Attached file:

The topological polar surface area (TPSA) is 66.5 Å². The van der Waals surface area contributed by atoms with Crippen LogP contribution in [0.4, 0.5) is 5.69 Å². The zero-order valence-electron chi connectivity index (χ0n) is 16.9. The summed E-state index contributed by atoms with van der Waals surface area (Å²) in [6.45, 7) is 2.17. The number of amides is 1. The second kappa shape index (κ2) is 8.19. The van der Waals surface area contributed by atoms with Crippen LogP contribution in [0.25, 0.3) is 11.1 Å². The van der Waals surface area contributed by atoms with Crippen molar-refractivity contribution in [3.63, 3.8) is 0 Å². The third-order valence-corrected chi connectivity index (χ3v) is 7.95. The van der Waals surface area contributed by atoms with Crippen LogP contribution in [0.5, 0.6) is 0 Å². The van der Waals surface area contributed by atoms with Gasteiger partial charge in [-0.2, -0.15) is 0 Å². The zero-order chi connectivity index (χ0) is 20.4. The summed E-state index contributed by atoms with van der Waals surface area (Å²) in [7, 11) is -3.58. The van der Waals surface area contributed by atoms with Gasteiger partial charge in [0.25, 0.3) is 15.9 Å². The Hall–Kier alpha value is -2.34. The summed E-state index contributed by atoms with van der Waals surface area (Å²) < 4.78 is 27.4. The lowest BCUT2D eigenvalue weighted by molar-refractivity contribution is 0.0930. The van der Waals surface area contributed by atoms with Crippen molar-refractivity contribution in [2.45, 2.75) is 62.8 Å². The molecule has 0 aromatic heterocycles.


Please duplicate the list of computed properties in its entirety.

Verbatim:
The topological polar surface area (TPSA) is 66.5 Å². The van der Waals surface area contributed by atoms with Crippen LogP contribution in [0.4, 0.5) is 5.69 Å². The zero-order valence-electron chi connectivity index (χ0n) is 16.9. The summed E-state index contributed by atoms with van der Waals surface area (Å²) in [6.45, 7) is 2.17. The number of amides is 1. The second kappa shape index (κ2) is 8.19. The van der Waals surface area contributed by atoms with Crippen LogP contribution in [0.25, 0.3) is 11.1 Å². The van der Waals surface area contributed by atoms with Crippen molar-refractivity contribution in [3.63, 3.8) is 0 Å². The third-order valence-corrected chi connectivity index (χ3v) is 7.95. The van der Waals surface area contributed by atoms with Crippen LogP contribution in [0.5, 0.6) is 0 Å². The van der Waals surface area contributed by atoms with Gasteiger partial charge in [-0.2, -0.15) is 0 Å². The zero-order chi connectivity index (χ0) is 20.4. The summed E-state index contributed by atoms with van der Waals surface area (Å²) in [7, 11) is -3.58. The van der Waals surface area contributed by atoms with Gasteiger partial charge in [0.25, 0.3) is 15.9 Å². The Hall–Kier alpha value is -2.34. The summed E-state index contributed by atoms with van der Waals surface area (Å²) < 4.78 is 27.4. The lowest BCUT2D eigenvalue weighted by molar-refractivity contribution is 0.0930. The van der Waals surface area contributed by atoms with Crippen molar-refractivity contribution in [2.45, 2.75) is 62.8 Å². The molecule has 0 aromatic heterocycles.